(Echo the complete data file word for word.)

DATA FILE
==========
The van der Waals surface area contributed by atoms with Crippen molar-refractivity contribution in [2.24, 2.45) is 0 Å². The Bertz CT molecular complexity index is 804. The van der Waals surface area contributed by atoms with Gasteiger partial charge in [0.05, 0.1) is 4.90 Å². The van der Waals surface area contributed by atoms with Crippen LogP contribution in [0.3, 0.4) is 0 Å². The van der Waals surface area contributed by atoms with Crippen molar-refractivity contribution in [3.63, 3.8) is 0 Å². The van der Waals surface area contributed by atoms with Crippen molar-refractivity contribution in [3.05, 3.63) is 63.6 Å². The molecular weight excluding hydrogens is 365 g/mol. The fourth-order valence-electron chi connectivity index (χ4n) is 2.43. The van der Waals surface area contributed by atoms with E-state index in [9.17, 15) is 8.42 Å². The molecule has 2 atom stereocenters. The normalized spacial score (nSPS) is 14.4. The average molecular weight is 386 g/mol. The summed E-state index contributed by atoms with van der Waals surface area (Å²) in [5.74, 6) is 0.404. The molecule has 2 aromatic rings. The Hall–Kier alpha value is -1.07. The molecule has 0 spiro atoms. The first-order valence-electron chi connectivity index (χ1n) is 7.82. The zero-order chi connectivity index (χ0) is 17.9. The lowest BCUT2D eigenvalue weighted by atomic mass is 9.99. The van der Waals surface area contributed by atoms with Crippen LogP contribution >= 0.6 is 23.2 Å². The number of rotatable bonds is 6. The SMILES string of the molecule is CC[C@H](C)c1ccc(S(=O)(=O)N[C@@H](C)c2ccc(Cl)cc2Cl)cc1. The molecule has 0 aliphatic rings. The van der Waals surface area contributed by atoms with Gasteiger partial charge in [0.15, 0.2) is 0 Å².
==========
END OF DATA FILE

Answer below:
The van der Waals surface area contributed by atoms with Crippen molar-refractivity contribution in [2.24, 2.45) is 0 Å². The Bertz CT molecular complexity index is 804. The van der Waals surface area contributed by atoms with Gasteiger partial charge in [0.05, 0.1) is 4.90 Å². The van der Waals surface area contributed by atoms with Crippen LogP contribution in [0.3, 0.4) is 0 Å². The van der Waals surface area contributed by atoms with Crippen molar-refractivity contribution in [3.63, 3.8) is 0 Å². The van der Waals surface area contributed by atoms with Crippen molar-refractivity contribution in [3.05, 3.63) is 63.6 Å². The molecular weight excluding hydrogens is 365 g/mol. The fourth-order valence-electron chi connectivity index (χ4n) is 2.43. The van der Waals surface area contributed by atoms with E-state index in [9.17, 15) is 8.42 Å². The molecule has 2 atom stereocenters. The normalized spacial score (nSPS) is 14.4. The average molecular weight is 386 g/mol. The summed E-state index contributed by atoms with van der Waals surface area (Å²) in [5.74, 6) is 0.404. The molecule has 2 aromatic rings. The Hall–Kier alpha value is -1.07. The molecule has 0 spiro atoms. The first-order valence-electron chi connectivity index (χ1n) is 7.82. The zero-order chi connectivity index (χ0) is 17.9. The lowest BCUT2D eigenvalue weighted by atomic mass is 9.99. The van der Waals surface area contributed by atoms with Crippen LogP contribution >= 0.6 is 23.2 Å². The number of rotatable bonds is 6. The SMILES string of the molecule is CC[C@H](C)c1ccc(S(=O)(=O)N[C@@H](C)c2ccc(Cl)cc2Cl)cc1. The molecule has 0 aliphatic rings. The van der Waals surface area contributed by atoms with Gasteiger partial charge in [0.15, 0.2) is 0 Å².